Magic Eden drama: In a move that divided the Web3 art space, Solana-based NFT marketplace Magic Eden announced that it would be shifting to an optional royalties model.
In a Twitter thread on Friday, Magic Eden explained that the decision was “difficult to make” and was only implemented because “the market had been shifting towards optional creators royalties for a while” which has seen zero-royalty enforcing competitors like Hadeswap and Solanart begin to run away with increasing portions of its market share.
For many artists and NFT creators, royalties are one of the most fundamental incentives behind creating an NFT project, as it ensures creators can earn sustainable income from their work and promotes a greater sense of community amongst holders.
To this point, Magic Eden’s decision to move to an optional royalties model was not taken well by the broader community. These reasons were spelled out in detail by disgruntled members of the NFT community who chose to provide their honest feedback during Friday’s ‘Town Hall’ space.
“Royalties have been one of the biggest sales pitches for NFTs, particularly to brands and established artists,” wrote prominent NFT creator Sillytuna.
“Removing them is a spectacular way of shooting ourselves in the foot and plays fully into the idea that NFTs are only about trading. Stop this idiocy.”
Magic Eden Twitter
Magic Eden’s Twitter space which at its peak saw more than 1400 users tune in with many of the community members who opted to share criticism of the platform being removed from the conversation midway through voicing their complaints.
Pseudonymous founder of NFT project Solbots, Fastdagod further explained to The Chainsaw why removing royalties is such an unpopular and divisive move in the NFT Space.
“Royalties are in place to help the projects continue to build. It works as an incentive to project owners to get a kick back off driving the floor price and continuing updates,” he wrote.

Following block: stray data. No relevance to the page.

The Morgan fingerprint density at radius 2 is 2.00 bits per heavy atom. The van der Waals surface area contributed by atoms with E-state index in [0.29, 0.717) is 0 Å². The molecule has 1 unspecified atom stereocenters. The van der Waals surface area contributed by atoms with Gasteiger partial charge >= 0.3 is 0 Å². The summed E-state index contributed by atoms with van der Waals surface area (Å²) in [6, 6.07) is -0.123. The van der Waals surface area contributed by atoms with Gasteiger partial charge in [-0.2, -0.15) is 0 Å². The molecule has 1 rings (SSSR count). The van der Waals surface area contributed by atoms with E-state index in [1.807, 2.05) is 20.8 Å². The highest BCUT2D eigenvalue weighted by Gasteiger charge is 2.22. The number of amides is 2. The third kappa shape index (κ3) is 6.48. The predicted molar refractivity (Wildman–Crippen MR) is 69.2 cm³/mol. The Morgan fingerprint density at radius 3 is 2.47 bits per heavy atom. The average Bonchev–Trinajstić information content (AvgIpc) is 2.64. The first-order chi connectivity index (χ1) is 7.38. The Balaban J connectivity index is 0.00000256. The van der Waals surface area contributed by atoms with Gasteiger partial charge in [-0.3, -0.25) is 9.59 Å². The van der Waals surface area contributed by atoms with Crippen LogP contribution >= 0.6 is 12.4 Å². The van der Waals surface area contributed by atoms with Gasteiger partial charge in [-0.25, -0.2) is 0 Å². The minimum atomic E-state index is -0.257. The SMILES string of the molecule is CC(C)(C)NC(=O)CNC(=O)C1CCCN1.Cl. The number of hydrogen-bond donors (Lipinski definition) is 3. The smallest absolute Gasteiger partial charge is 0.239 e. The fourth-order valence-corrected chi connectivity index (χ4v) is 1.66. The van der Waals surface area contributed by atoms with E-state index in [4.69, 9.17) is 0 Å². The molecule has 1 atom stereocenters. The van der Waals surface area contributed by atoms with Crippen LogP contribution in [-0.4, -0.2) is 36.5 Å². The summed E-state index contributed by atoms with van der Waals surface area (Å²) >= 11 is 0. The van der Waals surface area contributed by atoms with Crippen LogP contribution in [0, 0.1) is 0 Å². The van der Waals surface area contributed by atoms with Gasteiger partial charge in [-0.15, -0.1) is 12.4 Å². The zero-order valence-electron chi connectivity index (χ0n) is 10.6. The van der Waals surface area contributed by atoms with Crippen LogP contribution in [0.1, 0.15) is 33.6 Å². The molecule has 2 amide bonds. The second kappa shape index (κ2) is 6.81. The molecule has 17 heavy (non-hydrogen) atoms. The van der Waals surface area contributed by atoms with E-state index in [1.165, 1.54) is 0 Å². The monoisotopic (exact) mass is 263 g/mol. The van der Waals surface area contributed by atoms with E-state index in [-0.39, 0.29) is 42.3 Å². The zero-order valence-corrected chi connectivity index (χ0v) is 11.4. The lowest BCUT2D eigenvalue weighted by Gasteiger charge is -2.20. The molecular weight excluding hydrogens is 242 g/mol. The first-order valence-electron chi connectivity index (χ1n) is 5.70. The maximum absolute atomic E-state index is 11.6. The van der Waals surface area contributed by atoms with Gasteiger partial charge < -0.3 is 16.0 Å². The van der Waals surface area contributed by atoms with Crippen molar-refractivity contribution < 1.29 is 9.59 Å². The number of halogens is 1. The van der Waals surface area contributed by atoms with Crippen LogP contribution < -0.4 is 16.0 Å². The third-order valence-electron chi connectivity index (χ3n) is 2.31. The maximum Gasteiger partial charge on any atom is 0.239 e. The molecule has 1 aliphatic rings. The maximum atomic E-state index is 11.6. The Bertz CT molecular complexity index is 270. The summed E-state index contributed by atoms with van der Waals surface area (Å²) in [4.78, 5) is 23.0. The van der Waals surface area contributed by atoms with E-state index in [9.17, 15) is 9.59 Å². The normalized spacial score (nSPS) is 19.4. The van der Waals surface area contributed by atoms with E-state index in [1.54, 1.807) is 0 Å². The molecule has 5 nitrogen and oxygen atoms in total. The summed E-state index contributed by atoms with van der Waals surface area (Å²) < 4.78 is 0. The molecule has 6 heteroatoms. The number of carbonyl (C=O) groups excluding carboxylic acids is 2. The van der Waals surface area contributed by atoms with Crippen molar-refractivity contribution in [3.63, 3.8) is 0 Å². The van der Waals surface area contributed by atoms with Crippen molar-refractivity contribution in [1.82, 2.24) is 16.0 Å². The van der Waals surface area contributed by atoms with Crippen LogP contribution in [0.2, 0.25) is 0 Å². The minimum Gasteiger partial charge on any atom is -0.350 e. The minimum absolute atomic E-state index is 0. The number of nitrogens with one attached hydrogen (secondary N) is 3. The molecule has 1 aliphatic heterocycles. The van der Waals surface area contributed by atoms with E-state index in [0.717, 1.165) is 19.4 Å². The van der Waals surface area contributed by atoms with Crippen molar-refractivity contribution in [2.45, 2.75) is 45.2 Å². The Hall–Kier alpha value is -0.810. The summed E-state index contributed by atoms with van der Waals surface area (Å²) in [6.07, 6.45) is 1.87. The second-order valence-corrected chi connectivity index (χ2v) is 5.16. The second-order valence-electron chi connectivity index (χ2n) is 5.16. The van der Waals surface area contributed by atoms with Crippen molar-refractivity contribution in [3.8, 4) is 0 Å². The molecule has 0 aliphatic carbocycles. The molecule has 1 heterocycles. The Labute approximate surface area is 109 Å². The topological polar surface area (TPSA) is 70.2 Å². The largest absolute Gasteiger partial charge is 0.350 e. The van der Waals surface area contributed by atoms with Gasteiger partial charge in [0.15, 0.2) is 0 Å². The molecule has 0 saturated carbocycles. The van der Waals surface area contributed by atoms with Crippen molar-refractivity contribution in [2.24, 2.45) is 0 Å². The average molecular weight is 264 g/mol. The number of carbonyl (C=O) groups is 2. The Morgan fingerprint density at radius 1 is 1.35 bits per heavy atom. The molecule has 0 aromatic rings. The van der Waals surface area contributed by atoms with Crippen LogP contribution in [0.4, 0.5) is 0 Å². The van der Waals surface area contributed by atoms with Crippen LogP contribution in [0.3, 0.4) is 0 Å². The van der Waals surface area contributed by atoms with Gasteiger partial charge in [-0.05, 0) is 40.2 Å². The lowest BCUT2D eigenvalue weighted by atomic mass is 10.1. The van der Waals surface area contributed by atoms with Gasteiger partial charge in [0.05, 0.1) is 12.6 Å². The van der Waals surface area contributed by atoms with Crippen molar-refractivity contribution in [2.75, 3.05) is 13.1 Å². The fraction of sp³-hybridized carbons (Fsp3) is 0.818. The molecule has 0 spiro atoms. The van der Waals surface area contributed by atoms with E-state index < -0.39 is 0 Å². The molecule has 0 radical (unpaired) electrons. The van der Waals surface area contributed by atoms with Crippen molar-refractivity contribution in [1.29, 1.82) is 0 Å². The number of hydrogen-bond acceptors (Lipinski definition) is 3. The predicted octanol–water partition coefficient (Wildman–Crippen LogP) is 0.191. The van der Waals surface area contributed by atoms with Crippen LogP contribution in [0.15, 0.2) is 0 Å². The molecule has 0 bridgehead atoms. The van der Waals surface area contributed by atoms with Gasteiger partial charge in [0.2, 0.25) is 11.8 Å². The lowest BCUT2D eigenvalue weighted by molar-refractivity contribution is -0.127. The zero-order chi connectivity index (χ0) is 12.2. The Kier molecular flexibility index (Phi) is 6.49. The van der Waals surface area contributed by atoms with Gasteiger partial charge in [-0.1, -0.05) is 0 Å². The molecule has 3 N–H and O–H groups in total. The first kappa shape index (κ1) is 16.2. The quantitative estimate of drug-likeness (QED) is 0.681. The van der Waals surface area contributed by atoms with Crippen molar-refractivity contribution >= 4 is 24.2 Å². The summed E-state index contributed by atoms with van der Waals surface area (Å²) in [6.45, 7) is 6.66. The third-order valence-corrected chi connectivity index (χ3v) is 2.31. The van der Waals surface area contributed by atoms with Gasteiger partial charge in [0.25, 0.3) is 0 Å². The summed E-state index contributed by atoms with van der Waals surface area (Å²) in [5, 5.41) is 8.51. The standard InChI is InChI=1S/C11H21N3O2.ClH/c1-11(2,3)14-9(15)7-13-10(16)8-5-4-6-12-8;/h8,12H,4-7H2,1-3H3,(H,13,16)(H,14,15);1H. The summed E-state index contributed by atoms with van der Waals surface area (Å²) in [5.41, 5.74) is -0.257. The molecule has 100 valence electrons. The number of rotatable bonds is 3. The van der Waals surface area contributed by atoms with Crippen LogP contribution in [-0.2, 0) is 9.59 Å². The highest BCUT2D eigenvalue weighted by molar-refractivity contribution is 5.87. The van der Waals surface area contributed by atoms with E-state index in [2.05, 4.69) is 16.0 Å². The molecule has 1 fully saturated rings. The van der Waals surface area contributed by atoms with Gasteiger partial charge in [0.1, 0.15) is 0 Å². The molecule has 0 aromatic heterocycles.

“This is removing that incentive to build and will in return result in higher mint prices, more rugs, and more failed projects,” he added.
The recurring pain point shared by NFT creators was that the decision was implemented without warning.
The second was that Magic Eden had “backflipped” on their pre-royalties stance. In the past Magic Eden had been strongly critical of platforms that had opted to remove royalties, going as far as launching the controversial royalties enforcement tool Metashield midway through last month.
Optional royalties aren’t all bad
However, not all voices in the space were entirely critical of Magic Eden’s rollout of the optional royalties. FrankDeGods, the founder of one of the largest Solana NFT collections, DeGods spoke out in defence of optional royalties.
“I think royalties are a beautiful and powerful concept for NFTs. But the market is objectively disagreeing,” he wrote in a short thread.
Iconic digital artist Beeple also made his opinion on the matter clear, saying that while he remains in favour of royalties and “doesn’t love” what Magic Eden is doing — removing royalties isn’t necessarily the most terrible idea.
Beeple’s stance here can be best summarised from a tweet he posted in August this year, where he argued for a socially-enforced royalty model rather than a smart contract-based one.
Last month Solana-based NFT sales hit an all time high with the ‘y00ts’ project driving huge volumes of capital towards the Magic Eden platform, which currently controls an estimated 90% share of the entire Solana NFT market.